There is no dispute that the defendant has a constitutional right to have a grand jury consider the evidence and decide whether or not to return an indictment against him. See State v. Erickson, 129 N.H. 515, 518-19 (1987). While that right includes a requirement that the indictment clearly state the conduct which the grand jury found violated the Criminal Code, it does not require that all of the evidentiary details that the State intends to present at trial be included in the indictment. See State v. Fennelly, 123 N.H. 378, 386 (1983).

Here, the grand jury heard portions of the defendantís testimony from the first trial. After reviewing the record, we conclude that the defendant has not established any evidence of irregularity or flagrant misconduct on the part of the prosecutor that "deceived the grand jury or significantly impaired its ability to exercise independent judgment." Dayutis, 127 N.H. at 104 (quotation omitted). Moreover, the State is not obligated to present exculpatory evidence to the grand jury. See United States v. Williams, 504 U.S. 36, 53 (1992) ("If the grand jury has no obligation to consider all Ďsubstantial exculpatoryí evidence, we do not understand how the prosecutor can be said to have a binding obligation to present it."). Accordingly, we find no error.

Next, the defendant argues that the trial court erred by failing to grant his motion to recuse. He argues that the trial court created an "appearance of impropriety" by sending a letter to the Judicial Conduct Committee (JCC) concerning the conduct of his trial counsel. The defendantís argument is without merit.

The record reveals that a former client of defendantís trial counsel filed a complaint with the JCC against the judge. After being asked to respond, the judge noted in her reply to the JCC that the complaint was based on statements made in a pleading filed by the attorney. She further noted that she had recently responded to another judicial conduct complaint which was also based upon a memo authored by the same attorney. After learning of the trial judgeís letter, the defendant moved to recuse the judge. Following a hearing, the trial judge denied the motion, stating in her order that a reasonable, objective person would not conclude that she was prejudiced or biased against either the defendant or his attorney.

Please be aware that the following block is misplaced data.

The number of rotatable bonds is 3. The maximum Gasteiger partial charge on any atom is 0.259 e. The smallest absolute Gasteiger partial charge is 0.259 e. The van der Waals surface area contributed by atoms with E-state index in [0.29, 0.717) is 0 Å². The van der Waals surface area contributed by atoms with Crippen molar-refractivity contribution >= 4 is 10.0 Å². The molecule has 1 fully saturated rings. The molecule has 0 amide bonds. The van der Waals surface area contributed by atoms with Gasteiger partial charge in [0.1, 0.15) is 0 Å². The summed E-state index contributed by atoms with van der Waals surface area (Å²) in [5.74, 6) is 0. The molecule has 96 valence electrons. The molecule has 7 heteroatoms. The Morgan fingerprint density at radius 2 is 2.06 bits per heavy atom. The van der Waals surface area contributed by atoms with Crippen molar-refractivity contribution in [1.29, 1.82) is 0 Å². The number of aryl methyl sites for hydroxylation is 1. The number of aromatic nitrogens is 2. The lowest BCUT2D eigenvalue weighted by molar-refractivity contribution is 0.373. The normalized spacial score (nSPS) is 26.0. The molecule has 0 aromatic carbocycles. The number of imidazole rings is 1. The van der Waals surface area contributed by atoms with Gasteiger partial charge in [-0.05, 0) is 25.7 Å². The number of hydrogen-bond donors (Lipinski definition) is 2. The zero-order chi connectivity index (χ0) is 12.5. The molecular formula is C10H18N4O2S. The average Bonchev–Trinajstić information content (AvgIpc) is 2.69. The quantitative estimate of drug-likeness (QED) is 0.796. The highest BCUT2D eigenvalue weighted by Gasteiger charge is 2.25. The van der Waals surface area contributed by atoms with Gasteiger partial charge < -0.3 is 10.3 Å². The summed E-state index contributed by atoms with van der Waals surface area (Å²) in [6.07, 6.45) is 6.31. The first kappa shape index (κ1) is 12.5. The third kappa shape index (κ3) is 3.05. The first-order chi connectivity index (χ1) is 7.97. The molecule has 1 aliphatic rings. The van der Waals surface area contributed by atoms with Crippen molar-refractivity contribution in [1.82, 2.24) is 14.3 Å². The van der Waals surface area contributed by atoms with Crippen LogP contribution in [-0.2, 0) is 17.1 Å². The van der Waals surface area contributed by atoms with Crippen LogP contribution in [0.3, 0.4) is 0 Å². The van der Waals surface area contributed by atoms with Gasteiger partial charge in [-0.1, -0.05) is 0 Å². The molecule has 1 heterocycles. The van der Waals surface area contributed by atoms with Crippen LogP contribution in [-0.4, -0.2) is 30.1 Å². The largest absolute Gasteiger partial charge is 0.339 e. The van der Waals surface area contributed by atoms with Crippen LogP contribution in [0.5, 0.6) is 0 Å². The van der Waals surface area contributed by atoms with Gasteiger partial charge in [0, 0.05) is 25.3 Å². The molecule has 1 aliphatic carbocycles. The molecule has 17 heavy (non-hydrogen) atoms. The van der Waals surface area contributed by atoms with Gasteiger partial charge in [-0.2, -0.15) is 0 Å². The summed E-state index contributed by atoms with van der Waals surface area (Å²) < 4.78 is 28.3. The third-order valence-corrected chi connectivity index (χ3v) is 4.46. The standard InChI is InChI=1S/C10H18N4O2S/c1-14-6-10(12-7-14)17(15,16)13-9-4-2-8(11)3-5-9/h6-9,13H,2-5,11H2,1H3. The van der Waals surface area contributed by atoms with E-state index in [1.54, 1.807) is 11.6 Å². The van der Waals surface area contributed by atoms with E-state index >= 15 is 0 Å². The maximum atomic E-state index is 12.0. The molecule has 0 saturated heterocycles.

A judge should disqualify herself in a proceeding in which her impartiality might reasonably be questioned, including but not limited to instances where "the judge has a personal bias or prejudice concerning a party or a partyís lawyer." Sup. Ct. R. 38, Canon 3E(1)(a). The party claiming bias must show the existence of bias, the likelihood of bias, or an appearance of such bias that the judge is unable to hold the balance between vindicating the interests of the court and the interests of a party. State v. Jeleniewski, 147 N.H. 462, 469 (2002). Whether an appearance of impropriety exists is determined under an objective standard. Snowís Case, 140 N.H. 618, 624 (1996).

After a review of the record, on the facts of this case, we conclude that, objectively viewed, no reasonable person would have determined that the trial court was prejudiced or biased against either the defendant or his attorney. Nothing in the judgeís letter to the JCC even remotely suggests that the judge had any such bias. Thus, we find no error in the trial courtís order.

Finally, the defendant challenges the admission of excerpts of the letters written by the victim to her sister expressing her fear of the defendant. We review a trial courtís decision on the admissibility of evidence under an unsustainable exercise of discretion standard. State v. Amirault, 149 N.H. 541, 543 (2003). To meet this standard, the defendant must demonstrate that the trial courtís rulings were clearly untenable or unreasonable to his prejudice. Id.